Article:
Surface Safety Equipment

Making sure you have the right equipment can make the difference between an inconvenience and something much more serious. The kit doesn't have to big, heavy or expensive and as long as you look after it will quite often look after you for all the years that you dive. So what type of equipment can you carry to help?


Visual Devices

An SMB or Delayed SMB is the most obvious piece of equipment to carry and are generally required by all charter boats and liveaboards. Beyond surface positioning whilst you are diving that can alert your surface cover should you become separated from the group or expected dive route, they make excellent visual aids on the surface when held up as it doesn't take much surface chop for a diver to be lost from view in the waves.

Whilst an SMB will provide a marker than doesn't deflate a Delayed SMB is quite often a simple open cell device. Opting for a self sealing version will provide you with the best of both worlds, allowing inflation from depth and a reliable marker on the surface.

A simple SMB is normally available from as little as £15 or even less but a DSMB is a little more complicated to make so you'll be looking at around £30 or more depending on extra features and brand.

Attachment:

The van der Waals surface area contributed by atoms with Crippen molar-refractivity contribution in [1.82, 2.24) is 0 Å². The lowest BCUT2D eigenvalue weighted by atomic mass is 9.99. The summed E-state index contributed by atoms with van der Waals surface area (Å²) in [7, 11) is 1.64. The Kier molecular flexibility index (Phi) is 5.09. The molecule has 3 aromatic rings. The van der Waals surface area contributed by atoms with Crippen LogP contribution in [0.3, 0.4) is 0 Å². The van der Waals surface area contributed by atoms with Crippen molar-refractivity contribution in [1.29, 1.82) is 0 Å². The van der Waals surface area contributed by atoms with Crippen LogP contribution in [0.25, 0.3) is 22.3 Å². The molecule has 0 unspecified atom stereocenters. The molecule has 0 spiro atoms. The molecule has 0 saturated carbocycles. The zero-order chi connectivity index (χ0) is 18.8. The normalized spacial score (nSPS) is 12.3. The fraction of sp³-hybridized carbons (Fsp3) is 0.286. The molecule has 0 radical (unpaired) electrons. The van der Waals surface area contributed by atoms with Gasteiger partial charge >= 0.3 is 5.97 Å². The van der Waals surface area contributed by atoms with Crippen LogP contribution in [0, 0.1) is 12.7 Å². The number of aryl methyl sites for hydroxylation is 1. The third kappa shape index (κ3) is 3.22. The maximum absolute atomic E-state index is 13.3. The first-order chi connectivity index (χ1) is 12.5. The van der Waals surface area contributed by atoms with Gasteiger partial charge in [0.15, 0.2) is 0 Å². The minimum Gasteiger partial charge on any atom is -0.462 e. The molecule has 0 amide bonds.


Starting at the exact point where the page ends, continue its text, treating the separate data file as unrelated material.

Audible Devices

Whilst yelling might seem loud enough to you it is quite often difficult to hear over the noise of an engine in a boat. Whistles are quite often incorporated into BCD designs as part of a buckle or aftermarket whistles that work when wet are widely available.

Devices like air horns give you that extra edge though. They are insanely loud, connect between your BCD low pressure hose and inflator and can be pointed in a particular direction for maximum effectiveness.

Dive Alert are possibly the best known brand that makes these devices and offer versions to fit most brands of BCDs.


Electronic Devices

 As technology improves, components get smaller, better and more advanced. You've only got to look at smart phones to see that. Electronic positioning devices for divers were pretty cumbersome, were expensive and had limited functionality in the past but technology marches on. Today these devices are smaller, last longer and are cheaper than ever.

The Nautilus Lifeline Marine Rescue is one of the most popular choices for divers because it is depth rated to 130m in it's housing, waterproof to 1.5m on the surface, provides a simple activation process and links into commonly used marine rescue systems once activated. Usually the only maintenance that is required is changing the battery ever five years so there is no reason why it shouldn't go on and on.

How did we do?

Powered by HelpDocs (opens in a new tab)